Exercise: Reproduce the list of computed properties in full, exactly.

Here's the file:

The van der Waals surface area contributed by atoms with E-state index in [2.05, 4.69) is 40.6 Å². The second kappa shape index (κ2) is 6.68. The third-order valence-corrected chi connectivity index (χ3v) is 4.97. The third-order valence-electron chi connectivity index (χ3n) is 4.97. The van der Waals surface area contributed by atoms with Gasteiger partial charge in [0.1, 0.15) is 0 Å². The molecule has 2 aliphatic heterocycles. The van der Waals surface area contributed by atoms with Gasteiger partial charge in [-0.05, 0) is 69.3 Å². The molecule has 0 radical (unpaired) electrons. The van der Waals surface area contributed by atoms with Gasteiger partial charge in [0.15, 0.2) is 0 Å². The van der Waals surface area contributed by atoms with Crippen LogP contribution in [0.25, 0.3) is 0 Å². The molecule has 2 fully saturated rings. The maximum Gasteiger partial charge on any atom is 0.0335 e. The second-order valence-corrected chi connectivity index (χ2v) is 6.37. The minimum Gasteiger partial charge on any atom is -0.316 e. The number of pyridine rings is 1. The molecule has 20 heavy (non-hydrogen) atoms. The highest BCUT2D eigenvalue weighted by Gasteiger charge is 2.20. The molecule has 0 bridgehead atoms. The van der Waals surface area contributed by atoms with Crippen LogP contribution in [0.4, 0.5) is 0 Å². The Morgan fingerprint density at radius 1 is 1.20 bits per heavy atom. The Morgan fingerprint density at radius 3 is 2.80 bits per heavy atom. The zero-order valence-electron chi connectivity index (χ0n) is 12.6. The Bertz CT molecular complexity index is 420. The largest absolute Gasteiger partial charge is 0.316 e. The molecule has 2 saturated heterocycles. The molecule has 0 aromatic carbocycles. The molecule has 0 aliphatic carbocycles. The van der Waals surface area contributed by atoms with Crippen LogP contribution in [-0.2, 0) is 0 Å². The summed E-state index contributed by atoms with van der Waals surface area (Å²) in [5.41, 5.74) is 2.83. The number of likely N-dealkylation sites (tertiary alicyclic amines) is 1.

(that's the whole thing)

The van der Waals surface area contributed by atoms with E-state index in [2.05, 4.69) is 40.6 Å². The second kappa shape index (κ2) is 6.68. The third-order valence-corrected chi connectivity index (χ3v) is 4.97. The third-order valence-electron chi connectivity index (χ3n) is 4.97. The van der Waals surface area contributed by atoms with Gasteiger partial charge in [0.1, 0.15) is 0 Å². The molecule has 2 aliphatic heterocycles. The van der Waals surface area contributed by atoms with Gasteiger partial charge in [-0.05, 0) is 69.3 Å². The molecule has 0 radical (unpaired) electrons. The van der Waals surface area contributed by atoms with Gasteiger partial charge in [0.15, 0.2) is 0 Å². The van der Waals surface area contributed by atoms with Crippen LogP contribution in [0.25, 0.3) is 0 Å². The molecule has 2 fully saturated rings. The maximum Gasteiger partial charge on any atom is 0.0335 e. The second-order valence-corrected chi connectivity index (χ2v) is 6.37. The minimum Gasteiger partial charge on any atom is -0.316 e. The number of pyridine rings is 1. The molecule has 20 heavy (non-hydrogen) atoms. The highest BCUT2D eigenvalue weighted by Gasteiger charge is 2.20. The molecule has 0 bridgehead atoms. The van der Waals surface area contributed by atoms with Crippen LogP contribution in [0.4, 0.5) is 0 Å². The Morgan fingerprint density at radius 1 is 1.20 bits per heavy atom. The Morgan fingerprint density at radius 3 is 2.80 bits per heavy atom. The zero-order valence-electron chi connectivity index (χ0n) is 12.6. The Bertz CT molecular complexity index is 420. The largest absolute Gasteiger partial charge is 0.316 e. The molecule has 2 saturated heterocycles. The molecule has 0 aromatic carbocycles. The molecule has 0 aliphatic carbocycles. The van der Waals surface area contributed by atoms with Crippen LogP contribution in [-0.2, 0) is 0 Å². The summed E-state index contributed by atoms with van der Waals surface area (Å²) in [5.41, 5.74) is 2.83. The number of likely N-dealkylation sites (tertiary alicyclic amines) is 1.